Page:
Bahrain questions three journalists after crackdown

MANAMA (Reuters) – Bahrain’s public prosecutor began questioning on Monday three senior journalists sacked from the Gulf kingdom’s only opposition newspaper over accusations of falsifying news about the government’s crackdown on protesters.

Bahrain has seen some of the worst unrest in its history since mostly Shi’ite Muslim protesters took to the streets in February, inspired by uprisings that toppled leaders in Egypt and Tunisia, to demand a bigger say in the Sunni-ruled kingdom.

The government invited in Saudi troops, imposed martial law and launched a crackdown on protesters on March 16 in which more than 300 people have been detained and dozens are missing. At least 13 protesters and four policemen have been killed.

Al Wasat was suspended on April 2 over charges that it had falsified news, but resumed publishing the next day after its editor-in-chief Mansoor al-Jamri, its British managing editor Walid Noueihed and head of local news Aqeel Mirza agreed to resign. On April 4, two Iraqi journalists working for Al Wasat, Raheem al-Kaabi and Ali al-Sherify, were deported without trial.

Jamri, Noueihed and Mirza said they received a fax on Thursday from the government’s media arm, the Information Affairs Authority, notifying them that they would be questioned by the public prosecutor over the alleged fabrication of news.

Bahrain’s media law prohibits the imprisonment of journalists but allows for fines. However, it was not clear what sentence might be imposed under martial law. The defendants said they had been allowed access to their lawyers.

Jamri, who was questioned first, said he admitted to publishing six incorrect articles as accused. However, he argued that the false news was emailed to Al Wasat from the same IP address as part of an apparent campaign to plant disinformation.

He said this news slipped through the editing net as Al Wasat, whose printing press was attacked by thugs on March 14 and whose offices were inside the curfew zone imposed the same week, was operating on a skeleton staff.

“They were asking how we did our work and who was responsible but I said I was, because we had reduced our staff. We were working under exceptional circumstances,” Jamri told Reuters after his hearing, which lasted more than two hours.

“They asked why we processed these six news articles. I said they were written in a deceiving way, they arrived at night and they came from the same IP address which we discovered after Bahrain TV’s program,” he said by telephone. He was referring to a program in which state television first aired the accusations against the newspaper.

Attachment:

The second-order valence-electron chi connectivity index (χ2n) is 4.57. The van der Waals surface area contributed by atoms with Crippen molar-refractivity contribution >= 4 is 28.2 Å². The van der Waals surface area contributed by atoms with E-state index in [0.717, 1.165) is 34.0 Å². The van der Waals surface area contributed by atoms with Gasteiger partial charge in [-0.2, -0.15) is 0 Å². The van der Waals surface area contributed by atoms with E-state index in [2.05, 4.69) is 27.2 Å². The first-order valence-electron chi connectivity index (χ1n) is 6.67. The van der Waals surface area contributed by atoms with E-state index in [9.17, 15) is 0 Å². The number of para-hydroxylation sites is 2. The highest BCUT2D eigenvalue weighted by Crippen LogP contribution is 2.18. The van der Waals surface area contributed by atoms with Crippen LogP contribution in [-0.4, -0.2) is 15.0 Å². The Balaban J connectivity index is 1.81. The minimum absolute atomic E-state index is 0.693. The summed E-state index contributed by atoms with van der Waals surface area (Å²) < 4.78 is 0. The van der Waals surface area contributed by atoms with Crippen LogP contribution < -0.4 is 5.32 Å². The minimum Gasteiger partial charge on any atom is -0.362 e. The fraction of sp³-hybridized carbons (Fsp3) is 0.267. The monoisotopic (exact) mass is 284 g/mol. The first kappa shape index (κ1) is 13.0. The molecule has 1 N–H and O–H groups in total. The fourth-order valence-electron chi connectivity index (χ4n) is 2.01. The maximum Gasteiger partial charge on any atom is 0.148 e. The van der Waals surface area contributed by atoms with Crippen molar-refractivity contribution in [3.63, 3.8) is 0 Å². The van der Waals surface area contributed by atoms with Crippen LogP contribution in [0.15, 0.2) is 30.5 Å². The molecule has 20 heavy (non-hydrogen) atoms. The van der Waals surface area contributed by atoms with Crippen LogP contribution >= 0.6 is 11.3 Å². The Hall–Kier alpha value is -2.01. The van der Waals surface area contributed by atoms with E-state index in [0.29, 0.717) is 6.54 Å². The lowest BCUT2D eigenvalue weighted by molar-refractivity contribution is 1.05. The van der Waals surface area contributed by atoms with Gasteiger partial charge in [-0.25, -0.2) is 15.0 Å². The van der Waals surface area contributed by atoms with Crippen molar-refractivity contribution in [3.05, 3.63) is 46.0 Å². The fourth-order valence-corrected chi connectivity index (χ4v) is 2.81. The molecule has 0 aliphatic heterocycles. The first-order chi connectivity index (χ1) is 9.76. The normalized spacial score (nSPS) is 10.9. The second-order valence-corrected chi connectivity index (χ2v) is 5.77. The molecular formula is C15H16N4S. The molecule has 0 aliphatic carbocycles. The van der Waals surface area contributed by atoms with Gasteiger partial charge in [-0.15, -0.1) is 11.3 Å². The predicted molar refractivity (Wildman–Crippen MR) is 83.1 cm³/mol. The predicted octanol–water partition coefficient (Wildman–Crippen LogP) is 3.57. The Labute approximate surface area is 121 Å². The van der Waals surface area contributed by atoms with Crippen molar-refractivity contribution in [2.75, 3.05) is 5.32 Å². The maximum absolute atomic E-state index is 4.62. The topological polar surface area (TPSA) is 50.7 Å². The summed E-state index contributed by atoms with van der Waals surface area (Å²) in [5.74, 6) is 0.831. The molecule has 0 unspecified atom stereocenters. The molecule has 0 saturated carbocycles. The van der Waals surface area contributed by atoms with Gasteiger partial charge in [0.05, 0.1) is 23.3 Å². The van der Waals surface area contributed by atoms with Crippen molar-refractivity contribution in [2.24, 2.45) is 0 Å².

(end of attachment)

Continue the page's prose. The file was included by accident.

“The mistake was not done on purpose. Someone trapped us,” Jamri added.

MEDIA LANDSCAPE

Al Wasat began publication in 2002, after King Hamad released political prisoners, allowed exiles to return to Bahrain and promised to launch a program of political reforms including wide-ranging constitutional changes.

Jamri, a prominent Bahraini commentator and driving force behind Al Wasat, returned from exile to found the newspaper.

A British-educated engineer, he was one of the leading moderate voices in Bahrain during weeks of protests — significantly more moderate than the mainstream Shi’ite opposition party Wefaq.

In the period leading up to the crackdown, when Wefaq had set a long list of conditions for dialogue with the royal family, Jamri — son of a respected Shi’ite cleric who led Bahrain’s opposition movement in the 1990s — called in his daily column for talks.

Al Wasat did not back calls by hardliners for the overthrow of the royal family, calling instead for political reforms.

The arrival of Al Wasat almost a decade ago transformed the media landscape in Bahrain, broaching topics that had previously been taboo and making life uncomfortable for several ministers.

While it is widely described as an opposition newspaper, Al Wasat is not funded by any dissident groups. It is owned by a consortium of leading Bahraini businessmen.

Bahrain questions three journalists after crackdown